Blast from the past, redux


Okay, I finally took care of my taxes (the latest ever!!!), and my brain is taking a break, so I’ll inflict my readers with one of my favorite short stories I wrote several years back.
Without further ado, here’s Jitter Lee!


Slow dance with a greased pig

She smells like old hamburgers, Dallas thought as he watched Loretta restock the minnow barrel. Dub’s Bait Shop held many attractions for the denizens of Hogsnort, and Loretta Bowden brought many a moneyed redneck through its ragged screen door.

From his vantage point behind a shelf of lures and fishing reels, Dallas admired the line of her legs and curve of her back as she hoisted the battered and rusted metal bucket onto her freckled shoulder and turned it over, squinting her eyes as the silvery fish poured into the barrel in a stream of green-tinged water. The bucket empty, she placed it back on the floor, then wiped a few drops of the brackish water from her cheek. Loretta bent over and picked the bucket up again, unaware of her admirer’s wanton stare, and sauntered back into the storage room.

“You ain’t thinkin’ of askin’ my sister out, are ya, Dallas?”

Dallas turned around to see Jitter Lee Bowden staring hard at him with his good eye, the other one floating aimlessly in its socket. Jitter wiped at the grease on his face with a tattered red shop rag, succeeding only in smearing it around more into the creases and crags on his weathered mug. “So, are ya?” he asked again.

Dallas stepped back to get a little downwind of Jitter’s funk, a stench so powerful that the normal fishy scent of the shop was a distant memory — it seemed to be a mixture of sweat, motor oil and the fried liver and onion plate from The Dixie Belle Cafe. “What makes you think that, Jitter Lee?” he asked, hoping that the man wouldn’t notice the strain in his voice or the tears gathering in his eyes from the stench. “I’m just here pickin’ up some bait for my fishin’ trip with Jay-Bob.”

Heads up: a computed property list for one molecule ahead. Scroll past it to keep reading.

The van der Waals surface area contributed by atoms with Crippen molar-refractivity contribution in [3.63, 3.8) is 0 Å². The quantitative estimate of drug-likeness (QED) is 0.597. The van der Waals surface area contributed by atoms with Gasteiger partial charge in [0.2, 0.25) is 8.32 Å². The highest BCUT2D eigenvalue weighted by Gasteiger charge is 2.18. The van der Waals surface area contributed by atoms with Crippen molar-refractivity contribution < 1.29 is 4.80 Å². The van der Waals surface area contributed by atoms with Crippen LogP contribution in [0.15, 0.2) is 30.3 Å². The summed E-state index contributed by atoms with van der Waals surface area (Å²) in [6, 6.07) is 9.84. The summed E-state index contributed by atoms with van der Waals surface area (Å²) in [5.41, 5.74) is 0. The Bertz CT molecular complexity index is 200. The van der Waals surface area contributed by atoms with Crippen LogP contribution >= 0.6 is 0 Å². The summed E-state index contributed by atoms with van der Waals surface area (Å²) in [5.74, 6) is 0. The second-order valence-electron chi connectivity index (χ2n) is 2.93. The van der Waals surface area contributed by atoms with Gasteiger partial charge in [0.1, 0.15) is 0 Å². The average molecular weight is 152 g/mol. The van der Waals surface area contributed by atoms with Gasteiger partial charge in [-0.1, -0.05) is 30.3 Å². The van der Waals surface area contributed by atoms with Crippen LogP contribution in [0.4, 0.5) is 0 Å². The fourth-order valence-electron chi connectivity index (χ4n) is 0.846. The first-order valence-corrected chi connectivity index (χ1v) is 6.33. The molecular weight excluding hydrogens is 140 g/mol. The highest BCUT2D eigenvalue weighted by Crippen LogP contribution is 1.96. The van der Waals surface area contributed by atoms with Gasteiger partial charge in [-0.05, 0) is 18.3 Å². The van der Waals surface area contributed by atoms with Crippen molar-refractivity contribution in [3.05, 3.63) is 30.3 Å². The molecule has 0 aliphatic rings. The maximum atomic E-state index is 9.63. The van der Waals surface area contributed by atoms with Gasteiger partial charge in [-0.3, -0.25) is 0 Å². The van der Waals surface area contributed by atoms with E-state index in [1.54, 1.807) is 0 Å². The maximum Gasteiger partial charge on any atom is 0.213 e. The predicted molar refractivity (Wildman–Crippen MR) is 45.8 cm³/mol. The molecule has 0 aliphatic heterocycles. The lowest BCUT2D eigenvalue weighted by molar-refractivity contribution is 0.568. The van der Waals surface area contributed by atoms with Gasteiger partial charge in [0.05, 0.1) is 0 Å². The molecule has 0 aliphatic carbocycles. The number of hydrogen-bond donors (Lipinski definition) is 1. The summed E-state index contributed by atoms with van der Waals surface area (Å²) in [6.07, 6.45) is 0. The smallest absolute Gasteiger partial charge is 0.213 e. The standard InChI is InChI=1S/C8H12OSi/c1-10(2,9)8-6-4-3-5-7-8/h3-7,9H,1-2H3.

“Jitter Lee, are you botherin’ my customers again?” Loretta called as she came back from the storage room. Dallas inhaled sharply as he saw her round the counter, her honey blonde hair streaming behind her. There was a good reason she was named Possum Queen three years running, and the years had been extraordinarily kind to her. Her almost constant diet of double-bacon cheeseburgers from the Dew Drop Drive-In didn’t show on her body — well, except for the smell, but hell, those burgers were the best in the county, so who could blame her?

“Dallas Clodfelter, I didn’t even know you were here!” she exclaimed, a smile crossing those pretty pink lips of hers. “I guess you’ll be wantin’ some minners, woncha — I heard you and Jay-Bob were gonna be goin’ up to Tenkiller. Practicin’ for the big bass tournament?” she asked, stepping back behind the counter to get a styrofoam pail for Dallas’ bait.

Dallas sauntered up to the counter with what he hoped was an attractive swagger. “Yeah, we’re leaving tomorrow mornin’ at 4:30. That storm this mornin’ probably riled the fish up good, so they should be bitin’.” Dallas watched as Loretta tucked a wayward strand of hair behind her ear before grabbing a scoop for the minnows, and he sighed a little to himself as she moved gracefully to the barrel.